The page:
At the beginning of the homelessness epidemic in the 1980s, Josephine Ensign was a young, white, Southern, Christian wife, mother, and nurse running a new medical clinic for the homeless in the heart of the South. Through her work and intense relationships with patients and co-workers, her worldview was shattered, and after losing her job, family, and house, she became homeless herself. She reconstituted her life with altered views on homelessness—and on the health care system. In Catching Homelessness, Ensign reflects on how this work has changed her and how her work has changed through the experience of being homeless—providing a piercing look at the homelessness industry, nursing, and our country’s health care safety net.
Catching Homelessness: A Nurse’s Story of Falling Through the Safety Net was published August 9, 2016 by She Writes Press. It was chosen to be the University of Washington Health Sciences Common Book for academic year 2016/2017. Catching Homelessness was named the American Journal of Nursing 2017 Book of the Year for creative works.
Available on Amazon or from your favorite Indie bookstore, such as my Seattle-area favorite, Elliott Bay Book Company. Barnes and Noble and Powell’s City of Books also have it available for purchase.
For an excellent list of resources and a set of “questions to consider as you read” (“It’s time to read like you give a damn!”) Catching Homelessness, see this outreach packet by the UW Health Sciences Common Book group: 2016-2017 Outreach Packet.
Advance praise for Catching Homelessness:
“Catching Homelessness is a carefully researched documentary of poverty and health care woven together with an intensely personal and suspenseful memoir of a professional journey. Ensign is a compelling storyteller because she sees people so clearly; her characters include those who are homeless and sick, those who run health-care services, and not least herself. I wish every health-care professional would read this book at the start of their training, again at the start of clinical practice, and a third time after a decade of work. Few books do so much to humanize health care and to exemplify reflective clinical practice.”~ Arthur W. Frank, Ph.D., author of At the Will of the Body and The Wounded Storyteller
“A provocative book. Viewed through the lens of her own experience of homelessness, Josephine Ensign challenges us to view the homeless as real, complex people rather than social issues, or, worse, problems. Her committed vision as a clinician and author makes this a powerful narrative of one of the pressing social issues of our time.” ~Theresa Brown, New York Times Bestselling author of The Shift: One Nurse, Twelve Hours, Four Patients’ Lives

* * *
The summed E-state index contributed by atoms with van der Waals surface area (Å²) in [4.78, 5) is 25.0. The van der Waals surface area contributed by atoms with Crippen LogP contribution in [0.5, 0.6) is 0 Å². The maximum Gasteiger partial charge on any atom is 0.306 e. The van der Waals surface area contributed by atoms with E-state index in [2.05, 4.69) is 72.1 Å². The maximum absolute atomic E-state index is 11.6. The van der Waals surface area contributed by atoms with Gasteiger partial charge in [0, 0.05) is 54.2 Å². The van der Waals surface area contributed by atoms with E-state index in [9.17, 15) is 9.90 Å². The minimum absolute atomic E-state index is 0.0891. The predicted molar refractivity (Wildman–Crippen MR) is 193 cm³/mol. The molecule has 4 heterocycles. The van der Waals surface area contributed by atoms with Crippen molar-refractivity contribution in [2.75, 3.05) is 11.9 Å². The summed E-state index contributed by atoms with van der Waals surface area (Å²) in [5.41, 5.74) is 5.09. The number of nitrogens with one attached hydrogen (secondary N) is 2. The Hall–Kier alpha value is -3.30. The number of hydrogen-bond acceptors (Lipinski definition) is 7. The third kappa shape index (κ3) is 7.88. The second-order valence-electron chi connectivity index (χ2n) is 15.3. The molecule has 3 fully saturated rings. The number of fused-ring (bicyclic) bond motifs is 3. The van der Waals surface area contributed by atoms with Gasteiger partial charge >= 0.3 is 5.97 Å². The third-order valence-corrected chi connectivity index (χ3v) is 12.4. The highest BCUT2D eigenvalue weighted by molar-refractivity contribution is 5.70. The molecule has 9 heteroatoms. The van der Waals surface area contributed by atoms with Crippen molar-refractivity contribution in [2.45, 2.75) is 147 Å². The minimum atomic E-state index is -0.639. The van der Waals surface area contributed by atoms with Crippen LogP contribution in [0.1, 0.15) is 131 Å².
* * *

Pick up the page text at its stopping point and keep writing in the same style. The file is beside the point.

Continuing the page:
“The ability to share and understand another’s experience and feelings in a profound way is the basis of empathy. I have often wondered over the past 44 years as a nurse where this ability comes from. We expect nurses to practice in an empathic way and we believe we can educate nurses to express empathy as a critical aspect of therapeutic communication. But we don’t know precisely why some successfully feel another’s experience and some do not. We think it may have something to do with creativity. However, we do know it when we see it. In reading Catching Homelessness the act of empathy was evident on every page. Dr. Ensign crafts a narrative that expresses her own empathy for those she cares for and invokes the same level of understanding and awareness for her own struggles with uncertainly. One cannot read this lovely book without feeling deeply the sorrow and desperation that accompanies life on the edge.”~ Bobbie Berkowitz, PhD, RN, NEA-BC, FAAN, Dean and Professor, Columbia University School of Nursing.
“Homelessness, says Josephine Ensign, in Catching Homelessness, is ‘exhausting and soul-sucking.’ Ensign’s book is a powerful and personal story of providing nursing care for the homeless in Richmond, Virginia, and of experiencing homelessness herself. When her life and values no longer fit the expectations for a good white, southern, Christian wife and mother, Ensign loses her home in every respect. Homelessness is both very real and very near: it is a metaphor for ills that could befall any of us. In this era of foreclosures and income inequality, Catching Homelessness is a risk we share. Ensign never preaches but draws the reader into the world of people pushed to the margins, and to those few, like Ensign herself, who feel drawn to our common humanity.” ~Marsha Hurst, Ph.D., Lecturer, MS in Narrative Medicine, Columbia University, New York
Catching Homelessness book trailer linked here.
Catching Homelessness at Camp Hanover video/interview from 10-8-16 linked here.
“Homeless Professor” digital storytelling video with excerpt/adaptation from Catching Homelessness is linked here.
“New Memoirs Show How the Other Half Lives” by Meghan Daum, NYT, October 10, 2016. Includes a review and critique of Catching Homelessness.
“Catching Homelessness” interview on Virginia This Morning/ WTVR CBS, Richmond, Virginia, October 11, 2016.
Essays based on chapters of the book have appeared in the following:
- Ensign, J. (May 2016). “Greyhound Therapy” in the Front Porch Journal, Issue 32.
- Ensign, J. (April 2011). Reprint/excerpt of Gone South in The Daily Palette,University of Iowa.
- Ensign, J. (Spring 2011). Gone South. Silk Road, v6.1, pp 8-16.
- Ensign, J. (November 2012). Homeless Ghosts. University of Iowa‘s
Examined Life Journal.
- Ensign, J. (April 2013) “Next of Kin” essay in the anthology I Wasn’t Strong Like This When I Started Out: True Stories of Becoming a Nurse,edited by Lee Gutkind, In Truth Press.
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